The Blackpoll Warbler was the undoubted main prize today, but there were a whole list of goodies to be seen with lingering Rustic Bunting at Lower Stoneybrek, Little Bunting at Pund, Short-toed Lark on Meoness, Bluethroat at Neder Taft and late on a probable Desert Lesser Whitethroat at Burkle, where a Yellow-browed Warbler appeared at the same time, but barely got a glance at! The DLW suddenly took off and flew up the road toward Quoy but we failed to relocate it in the rapidly disappearing daylight. That'll have to be tomorrows mission!

Aside from birds......ponies were out again, with Fyntan, Raven, Ythan & Pat (Hol's mum) all on board Storm at various times!

Thursday 15 October 2009

Gad Bless America!

He! He!

The Craib Workparty!

A couple of birds to lift the spirits came in yesterday. Firstly, Jack had a very bedraggled Short-toed Lark on Meoness and in the afternoon a nice Rustic Bunting appeared first at Quoy then at Stoneybrake crop.

North was pretty fog-bound though I could hear lots of thrushes! The Bluethroat was still at the Obs. Other sightings from the south included Yellow-browed Warbler and Bluethroat.

The main arrival however was that of Hollie's parents, here for a week of playing with grandchildren and completing a long list of 'little' jobs around the house!! Hurrah!

Tuesday 13 October 2009


A brisk SE'ly is what we want, but not accompanied by constant rain!! Although there were birds around birding was almost impossible as binoculars got soaked as soon as they were lifted. Still lots of thrushes, many Robins and Dunnocks too. A few Bramblings and Chaffinches and at least three Greenfinch were seen too. A Yellow-browed Warbler kicked out of the grass in Da Water was probably the best sighting, if you don't count another brief view of the River Warbler! A probable Siberian Stonechat was reported at Schoolton but had disappeared into the rain by the time I got there! The day ended with the now customary late Loco chase, but yet again it disappeared in the gloom! From the couple of flight views obtained it looked quite long tailed so was probably one of the Grasshopper warblers from previous days.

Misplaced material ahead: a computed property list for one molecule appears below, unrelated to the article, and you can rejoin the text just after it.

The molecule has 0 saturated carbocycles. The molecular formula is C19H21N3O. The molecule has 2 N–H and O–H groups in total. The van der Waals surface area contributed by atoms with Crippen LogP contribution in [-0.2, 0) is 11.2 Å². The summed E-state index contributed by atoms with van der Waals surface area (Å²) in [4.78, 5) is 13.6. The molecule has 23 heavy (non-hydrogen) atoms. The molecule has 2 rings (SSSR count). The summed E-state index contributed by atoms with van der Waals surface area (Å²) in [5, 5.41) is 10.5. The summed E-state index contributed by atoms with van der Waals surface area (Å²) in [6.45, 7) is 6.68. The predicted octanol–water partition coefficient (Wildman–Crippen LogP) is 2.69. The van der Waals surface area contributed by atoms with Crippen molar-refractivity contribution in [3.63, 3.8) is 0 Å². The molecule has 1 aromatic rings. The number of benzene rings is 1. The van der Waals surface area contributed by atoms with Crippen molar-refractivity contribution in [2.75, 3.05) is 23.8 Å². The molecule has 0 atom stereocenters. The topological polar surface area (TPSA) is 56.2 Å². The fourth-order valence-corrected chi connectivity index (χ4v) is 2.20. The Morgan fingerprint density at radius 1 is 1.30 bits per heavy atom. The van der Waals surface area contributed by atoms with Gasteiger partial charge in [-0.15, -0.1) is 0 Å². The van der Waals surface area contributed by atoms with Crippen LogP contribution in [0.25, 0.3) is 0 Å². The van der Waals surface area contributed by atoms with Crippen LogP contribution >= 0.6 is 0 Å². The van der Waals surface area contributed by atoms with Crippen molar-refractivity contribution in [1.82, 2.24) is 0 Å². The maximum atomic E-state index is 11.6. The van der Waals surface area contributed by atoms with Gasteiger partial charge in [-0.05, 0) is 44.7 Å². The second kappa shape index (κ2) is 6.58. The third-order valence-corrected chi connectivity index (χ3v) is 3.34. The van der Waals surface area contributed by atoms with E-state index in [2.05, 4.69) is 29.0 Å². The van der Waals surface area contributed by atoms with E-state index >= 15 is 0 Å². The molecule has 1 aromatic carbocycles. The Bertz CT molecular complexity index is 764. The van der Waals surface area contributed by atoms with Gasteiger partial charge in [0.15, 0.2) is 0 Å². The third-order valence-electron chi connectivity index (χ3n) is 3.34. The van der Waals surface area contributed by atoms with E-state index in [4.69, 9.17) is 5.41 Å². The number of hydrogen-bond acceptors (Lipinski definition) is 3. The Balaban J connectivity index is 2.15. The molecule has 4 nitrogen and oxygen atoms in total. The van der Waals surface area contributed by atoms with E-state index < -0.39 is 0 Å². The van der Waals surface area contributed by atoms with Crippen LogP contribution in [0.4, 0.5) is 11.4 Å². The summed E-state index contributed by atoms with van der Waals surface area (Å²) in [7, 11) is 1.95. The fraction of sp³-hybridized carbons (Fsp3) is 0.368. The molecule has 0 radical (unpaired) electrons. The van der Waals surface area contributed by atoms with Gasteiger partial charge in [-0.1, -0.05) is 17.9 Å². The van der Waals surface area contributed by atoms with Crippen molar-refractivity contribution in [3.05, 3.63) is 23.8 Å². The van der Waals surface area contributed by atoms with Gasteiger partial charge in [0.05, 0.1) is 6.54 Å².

Simon was at his dazzling best this evening and brought me a Golden Plover to ring!!

Hollie has spent most of the day in bed!!!!

Monday 12 October 2009

Owls That!

Unfortunately the rarest thing in today's report was the lack of wind!! It made slogging the isle much easier, but decidedly warm!!
Birding highlights were the same ones that have been around for days - River Warbler, 2+ Little Buntings and 2 Bluethroats. A couple of Yellow-browed Warblers were new though but yesterdays elusive 'Loco' turned out to be just another Gropper (while our neighbours to the north AND south were finding Lanceolated Warblers!!!). My personal highlight was flushing a couple of Short-eared Owls and a Long-eared Owl, all roosting together in the rough grassy bank below the school. An influx of Chiffchaffs (13 in total) included three grey-brown individuals lacking in any obvious green or yellow, certainly of eastern origin - but how far? Thrush numbers were much lower but 75 Fieldfare is an increase, Blackcaps have risen to 21 and 3 Greenfinch were totally new!

Hollie took one pony, Storm, out again with the two Kenaby girls but I'd say it was the other one that needs the exercise!!!